Invictus publishes a website called The Revolutionary Conservative that’s primary design motif is a Germanic-looking font on titles for its articles, lending a Third Reichish vibe. Its content seems to dovetail with that motif. The author attributions are almost all blatantly fictionalized pen names, which is no surprise, as few people wish public affiliation with such ideology. It is unclear as a result whether anyone other than Invictus contributes to the website. Regardless the website publishes new articles routinely showing constant attention.
Invictus maintains a social media presence on Twitter with over twelve thousand followers, where he promotes his podcast and provides criticism of liberal initiatives, apparently to appeal to the Trump-following cohort of Republicanism and more Libertarian themes. Invictus also advances his blog on Facebook, although he conceals the number of his ‘friends’ and their identities.
Augustus has a spot of trouble with a former spouse in Rock Hill, South Carolina, and is facing criminal trial for ‘domestic violence of a high and aggravated nature,’ and ‘possession of a weapon during violent crime.’ Invictus posted a $5,000 bond for each. However, York County released Invictus from jail on bail in April 2020 after his lawyers raised health concerns due to the COVID pandemic.
Brevard County, Florida Sheriff's deputies arrested Invictus on December 28, 2020, as he was leaving a gym on a warrant issued out of York County, South Carolina, for failure to appear in court, and the authorities transported him back to Rock Hill, South Carolina. Invictus is currently free on bail, and York County lists the case status as ‘Pending/Trial.’
Invictus filed a civil rights lawsuit in the Middle District of Florida in February of 2021, naming York County and virtually every conceivable South Carolina governmental agent as defendants. Additionally, Invictus filed an Affidavit of Indigency attesting his lack of funds in conjunction with that lawsuit. The case is pending.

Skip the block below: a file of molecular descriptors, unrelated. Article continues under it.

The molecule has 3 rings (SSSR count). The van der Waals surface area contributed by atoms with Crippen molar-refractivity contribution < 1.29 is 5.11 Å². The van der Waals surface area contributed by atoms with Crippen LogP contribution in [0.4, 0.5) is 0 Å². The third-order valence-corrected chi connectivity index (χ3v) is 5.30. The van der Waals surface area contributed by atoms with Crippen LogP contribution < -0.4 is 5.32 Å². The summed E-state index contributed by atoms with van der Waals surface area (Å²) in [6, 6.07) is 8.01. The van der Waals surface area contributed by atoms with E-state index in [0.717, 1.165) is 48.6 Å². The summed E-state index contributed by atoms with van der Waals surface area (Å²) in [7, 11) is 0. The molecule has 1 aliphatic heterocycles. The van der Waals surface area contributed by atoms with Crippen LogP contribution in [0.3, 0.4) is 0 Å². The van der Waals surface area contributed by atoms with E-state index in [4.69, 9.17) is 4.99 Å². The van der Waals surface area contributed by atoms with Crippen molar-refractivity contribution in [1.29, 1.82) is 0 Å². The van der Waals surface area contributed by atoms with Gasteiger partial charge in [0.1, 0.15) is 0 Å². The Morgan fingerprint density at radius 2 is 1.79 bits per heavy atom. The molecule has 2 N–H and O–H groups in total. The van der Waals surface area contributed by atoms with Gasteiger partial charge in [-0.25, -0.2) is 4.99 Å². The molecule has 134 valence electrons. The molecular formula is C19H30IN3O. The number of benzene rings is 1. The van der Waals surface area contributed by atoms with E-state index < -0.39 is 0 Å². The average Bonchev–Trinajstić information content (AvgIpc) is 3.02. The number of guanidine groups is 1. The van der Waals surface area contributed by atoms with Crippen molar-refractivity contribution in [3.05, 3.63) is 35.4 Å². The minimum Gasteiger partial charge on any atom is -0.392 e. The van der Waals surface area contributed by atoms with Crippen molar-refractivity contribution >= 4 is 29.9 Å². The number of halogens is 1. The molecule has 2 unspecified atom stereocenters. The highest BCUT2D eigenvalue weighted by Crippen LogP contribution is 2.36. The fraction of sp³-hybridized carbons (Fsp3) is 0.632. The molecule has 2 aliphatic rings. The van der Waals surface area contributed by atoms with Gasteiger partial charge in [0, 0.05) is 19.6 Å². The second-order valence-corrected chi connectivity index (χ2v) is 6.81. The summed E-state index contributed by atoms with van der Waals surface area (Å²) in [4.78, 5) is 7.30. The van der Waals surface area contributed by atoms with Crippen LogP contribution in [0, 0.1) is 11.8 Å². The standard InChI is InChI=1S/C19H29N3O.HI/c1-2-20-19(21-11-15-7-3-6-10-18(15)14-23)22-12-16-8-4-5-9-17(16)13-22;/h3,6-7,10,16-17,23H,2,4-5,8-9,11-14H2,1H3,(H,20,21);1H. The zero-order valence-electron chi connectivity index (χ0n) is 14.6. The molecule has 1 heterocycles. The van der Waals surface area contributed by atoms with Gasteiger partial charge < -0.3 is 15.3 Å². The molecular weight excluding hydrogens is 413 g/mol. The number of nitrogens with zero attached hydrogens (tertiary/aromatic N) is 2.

Invictus filed a civil rights lawsuit against Family Ties, a court-sponsored child visitation agency, in March 2021 in the Middle District of Florida Federal Court, alleging the agency violated his civil rights related to child visitation, once again with an Affidavit of Indigency. The court dismissed the case in September 2021.
Florida Attorney General Ashley Moody announced in April 2020 the arrest of Invictus’s father John Gillespie, also an attorney, for human trafficking a minor and exchanging legal representation for sex with victims as young as 15-years-old. Gillespie ultimately admitted to having sex with and impregnating a client, and the court referred him to the Florida Bar for discipline.
Many villains and otherwise oddballs packed the Donald Trump clown car, hoping to join the ride to supposed fame and riches. Invictus is not of that ilk, rather a true believer in a cause he created that molds Libertarian antigovernmental tropes with old-school anti-Semitism and outright white supremacy. Nevertheless, Invictus forms a unique entity, articulate, well-schooled in legal machinations, incredibly productive, and his publications have produced a small following. It is unknown whether Invictus can transcend the fringe and become a cultural figure and leader, but he certainly bears watching.
Michael Donnelly investigates societal concerns with an untribal approach - to limit the discussion to the facts derived from primary sources so the reader can make more informed decisions.